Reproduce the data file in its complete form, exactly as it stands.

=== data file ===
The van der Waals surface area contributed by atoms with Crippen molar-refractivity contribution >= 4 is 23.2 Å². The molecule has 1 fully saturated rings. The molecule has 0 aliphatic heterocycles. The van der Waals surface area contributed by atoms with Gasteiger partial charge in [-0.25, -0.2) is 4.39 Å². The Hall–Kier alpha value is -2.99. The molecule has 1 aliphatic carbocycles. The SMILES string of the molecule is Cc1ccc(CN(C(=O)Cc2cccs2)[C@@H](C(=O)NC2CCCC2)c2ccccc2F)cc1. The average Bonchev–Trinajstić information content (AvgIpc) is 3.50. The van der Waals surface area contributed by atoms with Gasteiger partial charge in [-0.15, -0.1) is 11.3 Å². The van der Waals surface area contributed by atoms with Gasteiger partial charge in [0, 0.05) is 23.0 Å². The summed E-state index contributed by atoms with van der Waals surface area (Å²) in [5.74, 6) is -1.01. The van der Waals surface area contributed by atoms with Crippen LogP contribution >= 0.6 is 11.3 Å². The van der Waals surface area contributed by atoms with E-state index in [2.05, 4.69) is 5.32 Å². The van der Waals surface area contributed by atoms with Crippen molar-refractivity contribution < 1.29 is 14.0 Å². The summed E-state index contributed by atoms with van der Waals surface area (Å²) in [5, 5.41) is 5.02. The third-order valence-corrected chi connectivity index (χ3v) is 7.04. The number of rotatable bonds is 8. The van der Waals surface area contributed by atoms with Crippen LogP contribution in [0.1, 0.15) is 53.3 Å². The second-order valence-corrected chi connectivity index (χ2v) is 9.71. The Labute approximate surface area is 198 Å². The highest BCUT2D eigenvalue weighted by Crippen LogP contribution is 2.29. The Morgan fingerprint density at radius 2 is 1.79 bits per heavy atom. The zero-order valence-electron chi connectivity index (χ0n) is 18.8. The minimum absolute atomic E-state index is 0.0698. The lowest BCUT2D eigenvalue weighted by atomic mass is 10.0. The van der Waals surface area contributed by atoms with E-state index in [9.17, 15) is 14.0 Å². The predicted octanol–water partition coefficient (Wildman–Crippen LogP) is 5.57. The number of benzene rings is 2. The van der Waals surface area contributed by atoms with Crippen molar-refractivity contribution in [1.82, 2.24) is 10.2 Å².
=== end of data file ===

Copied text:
The van der Waals surface area contributed by atoms with Crippen molar-refractivity contribution >= 4 is 23.2 Å². The molecule has 1 fully saturated rings. The molecule has 0 aliphatic heterocycles. The van der Waals surface area contributed by atoms with Gasteiger partial charge in [-0.25, -0.2) is 4.39 Å². The Hall–Kier alpha value is -2.99. The molecule has 1 aliphatic carbocycles. The SMILES string of the molecule is Cc1ccc(CN(C(=O)Cc2cccs2)[C@@H](C(=O)NC2CCCC2)c2ccccc2F)cc1. The average Bonchev–Trinajstić information content (AvgIpc) is 3.50. The van der Waals surface area contributed by atoms with Gasteiger partial charge in [-0.15, -0.1) is 11.3 Å². The van der Waals surface area contributed by atoms with Gasteiger partial charge in [0, 0.05) is 23.0 Å². The summed E-state index contributed by atoms with van der Waals surface area (Å²) in [5.74, 6) is -1.01. The van der Waals surface area contributed by atoms with Crippen LogP contribution >= 0.6 is 11.3 Å². The van der Waals surface area contributed by atoms with E-state index in [2.05, 4.69) is 5.32 Å². The van der Waals surface area contributed by atoms with Crippen molar-refractivity contribution < 1.29 is 14.0 Å². The summed E-state index contributed by atoms with van der Waals surface area (Å²) in [5, 5.41) is 5.02. The third-order valence-corrected chi connectivity index (χ3v) is 7.04. The number of rotatable bonds is 8. The van der Waals surface area contributed by atoms with Crippen LogP contribution in [0.1, 0.15) is 53.3 Å². The second-order valence-corrected chi connectivity index (χ2v) is 9.71. The Labute approximate surface area is 198 Å². The highest BCUT2D eigenvalue weighted by Crippen LogP contribution is 2.29. The Morgan fingerprint density at radius 2 is 1.79 bits per heavy atom. The zero-order valence-electron chi connectivity index (χ0n) is 18.8. The minimum absolute atomic E-state index is 0.0698. The lowest BCUT2D eigenvalue weighted by atomic mass is 10.0. The van der Waals surface area contributed by atoms with E-state index in [9.17, 15) is 14.0 Å². The predicted octanol–water partition coefficient (Wildman–Crippen LogP) is 5.57. The number of benzene rings is 2. The van der Waals surface area contributed by atoms with Crippen molar-refractivity contribution in [1.82, 2.24) is 10.2 Å².